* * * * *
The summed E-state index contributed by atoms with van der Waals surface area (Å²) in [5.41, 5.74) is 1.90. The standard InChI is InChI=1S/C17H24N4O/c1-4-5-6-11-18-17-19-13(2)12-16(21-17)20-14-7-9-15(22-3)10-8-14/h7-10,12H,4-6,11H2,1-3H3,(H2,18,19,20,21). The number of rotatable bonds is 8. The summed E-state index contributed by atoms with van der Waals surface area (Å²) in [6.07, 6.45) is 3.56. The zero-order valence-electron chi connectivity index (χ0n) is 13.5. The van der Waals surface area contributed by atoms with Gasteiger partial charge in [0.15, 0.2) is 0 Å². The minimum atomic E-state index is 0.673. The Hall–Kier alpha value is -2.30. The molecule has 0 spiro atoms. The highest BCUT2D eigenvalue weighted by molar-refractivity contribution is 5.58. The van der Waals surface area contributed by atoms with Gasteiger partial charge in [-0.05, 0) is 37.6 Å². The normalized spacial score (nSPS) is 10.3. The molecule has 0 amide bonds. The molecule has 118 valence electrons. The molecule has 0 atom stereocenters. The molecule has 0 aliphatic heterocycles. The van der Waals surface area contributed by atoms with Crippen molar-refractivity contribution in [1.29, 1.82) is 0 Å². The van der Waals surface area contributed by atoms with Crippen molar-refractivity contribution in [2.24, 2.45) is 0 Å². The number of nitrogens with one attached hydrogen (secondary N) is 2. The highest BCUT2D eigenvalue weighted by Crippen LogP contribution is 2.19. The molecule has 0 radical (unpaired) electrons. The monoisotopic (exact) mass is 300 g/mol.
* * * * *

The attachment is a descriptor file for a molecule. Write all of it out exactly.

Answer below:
The summed E-state index contributed by atoms with van der Waals surface area (Å²) in [5.41, 5.74) is 1.90. The standard InChI is InChI=1S/C17H24N4O/c1-4-5-6-11-18-17-19-13(2)12-16(21-17)20-14-7-9-15(22-3)10-8-14/h7-10,12H,4-6,11H2,1-3H3,(H2,18,19,20,21). The number of rotatable bonds is 8. The summed E-state index contributed by atoms with van der Waals surface area (Å²) in [6.07, 6.45) is 3.56. The zero-order valence-electron chi connectivity index (χ0n) is 13.5. The van der Waals surface area contributed by atoms with Gasteiger partial charge in [0.15, 0.2) is 0 Å². The minimum atomic E-state index is 0.673. The Hall–Kier alpha value is -2.30. The molecule has 0 spiro atoms. The highest BCUT2D eigenvalue weighted by molar-refractivity contribution is 5.58. The van der Waals surface area contributed by atoms with Gasteiger partial charge in [-0.05, 0) is 37.6 Å². The normalized spacial score (nSPS) is 10.3. The molecule has 0 amide bonds. The molecule has 118 valence electrons. The molecule has 0 atom stereocenters. The molecule has 0 aliphatic heterocycles. The van der Waals surface area contributed by atoms with Crippen molar-refractivity contribution in [1.29, 1.82) is 0 Å². The van der Waals surface area contributed by atoms with Crippen molar-refractivity contribution in [2.24, 2.45) is 0 Å². The number of nitrogens with one attached hydrogen (secondary N) is 2. The highest BCUT2D eigenvalue weighted by Crippen LogP contribution is 2.19. The molecule has 0 radical (unpaired) electrons. The monoisotopic (exact) mass is 300 g/mol.